A Door Into Ocean resembles some of the earliest same-sex utopias in that it's written mainly, though not entirely, from the POV of outsiders, two out of three of whom are male. The premise is that some time in the quite distant past, some female space travelers settled this planet whose surface is nearly entirely water. It's called Shora. (The names in this novel are not very subtle.) The people who live on Shora call themselves Sharers, and they are tall, hairless all over, have webbed fingers and toes, and are purplish-blue.
The Sharers have a very different culture from anyone else, and they are finding attempts to interact with the people from other planets traumatic. They have no hierarchy, no authority, no warfare. Their entire planet is set up to be in perfect balance, and they make all decisions in Gatherings. I know this sounds nauseating, but the author is more than competent at drawing individual characters with conflicts and she doesn't make the Sharers into horrible plaster saints. Their dilemma is whether to consider the others human. Some of this is because some others are male, which is freakish to them, but mainly it's the willingness to hurt others that they think is not human.
She does make the other planet dwellers pathetic patsies an empire ruled by a Patriarch. They have issues with hierarchy, warfare, capitalism, ethnic rivalry, social inequality, and just plain Bad Sex (TM.) You can see how the author was influenced by the world she grew up in--the scenes of the darker purple people facing the lighter non-purple people with complete non-violence are compelling.
This is one of my favorite books, along with its sequel Daughter of Elysium.
The book takes place on the Earthlike planet Valedon and its ocean-covered moon, Shora. The Valans have a socially stratified society which ranges from noble families in shiny urban environments (with the not-so-shiny parts and the poor kept carefully hidden from casual visitors) to dusty little rural towns. Spinel, the son of a stonecutter, lives in one of these little towns, not sure how good his prospects for the future are. Then one day two Sharers from Shora arrive and sit under a tree in the main square which one of the merchants jealously guards as his alone. Problem is, the Sharers don't have quite the same conception of property as the Valans... Soon the Sharers have offered to take Spinel back to Shora as a sort of apprentice/foster son - which his parents think is a great opportunity, since they can't really provide for him if he doesn't get an apprenticeship, and the Sharers are known for their amazing medicines and other valuable trade goods.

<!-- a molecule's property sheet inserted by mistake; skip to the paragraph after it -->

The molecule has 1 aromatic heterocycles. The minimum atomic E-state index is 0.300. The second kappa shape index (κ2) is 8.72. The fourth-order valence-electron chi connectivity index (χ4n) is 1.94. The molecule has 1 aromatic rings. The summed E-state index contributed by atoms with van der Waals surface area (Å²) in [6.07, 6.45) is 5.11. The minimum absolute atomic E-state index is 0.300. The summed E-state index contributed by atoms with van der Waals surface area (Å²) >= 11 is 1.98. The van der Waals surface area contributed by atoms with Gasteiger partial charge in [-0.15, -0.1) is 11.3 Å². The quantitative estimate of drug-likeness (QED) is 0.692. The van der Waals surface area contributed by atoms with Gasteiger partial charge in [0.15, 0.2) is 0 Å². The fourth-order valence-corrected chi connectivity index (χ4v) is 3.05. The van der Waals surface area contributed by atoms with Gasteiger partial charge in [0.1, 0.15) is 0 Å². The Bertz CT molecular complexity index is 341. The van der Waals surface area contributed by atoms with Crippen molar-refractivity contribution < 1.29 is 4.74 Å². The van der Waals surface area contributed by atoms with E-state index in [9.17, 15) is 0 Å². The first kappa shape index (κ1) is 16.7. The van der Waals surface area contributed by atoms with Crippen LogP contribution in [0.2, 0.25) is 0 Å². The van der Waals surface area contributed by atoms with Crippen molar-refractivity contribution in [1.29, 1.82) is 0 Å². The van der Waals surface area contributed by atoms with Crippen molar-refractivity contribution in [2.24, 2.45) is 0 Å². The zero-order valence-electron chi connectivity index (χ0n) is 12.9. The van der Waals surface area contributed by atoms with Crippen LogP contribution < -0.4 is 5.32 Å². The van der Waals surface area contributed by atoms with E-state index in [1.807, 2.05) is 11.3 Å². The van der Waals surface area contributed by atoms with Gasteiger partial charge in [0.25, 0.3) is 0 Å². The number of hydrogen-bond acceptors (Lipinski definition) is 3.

It's a major culture clash. The Sharers don't understand deliberate violence, to the point where they don't even have a word for murder - the closest term is "hastening death" - or autocratic control or poverty or many other things Spinel takes for granted. (This doesn't mean that they're all nice and get along, or that they have life perfectly figured out, mind.) Besides that, they live on giant living raft-trees in the ocean, and he can barely swim! He's never had so much seafood in his life, either. At first, the Sharers look low-tech to Spinel, but soon prove to have highly advanced biotechnology. Which it turns out they use to reproduce, since they haven't had men for thousands of years. (This means they aren't sure what to make of Spinel sometimes, but they come to accept him.) And the Sharers are getting fed up with Valedon's trade policies - they get the idea of sharing items so both parties get something they value, and have been trading their seasilk and medicines for metal cables (to tether the starworms which drive the rafts) and gems for a while. Unfortunately, since stone is unknown on their ocean world, some Sharers have become "stonesick" - obsessed with gems. Many Sharers favor closing off all contact with Valedon. Spinel finds himself in the middle of an invasion when Valedon decides it's time to take over Shora to keep the trade going, on their terms, and the Sharers respond with mass non-violent resistance.
Also caught in the middle of this is Berenice of Hyalite House of Valedon, Nisi to the Sharers. Her fiancee is in charge of the invasion, but she was raised mainly on Shora (her family opened trade with the Sharers), and her loyalties are divided.
It's a great story with adventure, epic non-battles, kids learning to grow up, revolution, really neat biotech, and lots of characters struggling with divided loyalties and ethical problems.
Slonczewski has a study guide with some details about Shora's ecology, traditional language and gender polarities and how they're resolved in the book, inspirations for the book in other classic sf (mainly Herbert and Le Guin), and real-world examples of pacifism and non-violent resistance: http://biology.kenyon.edu/slonc/books/adoor_art/adoor_study.htm
Winner of the John W. Campbell Memorial Award for best novel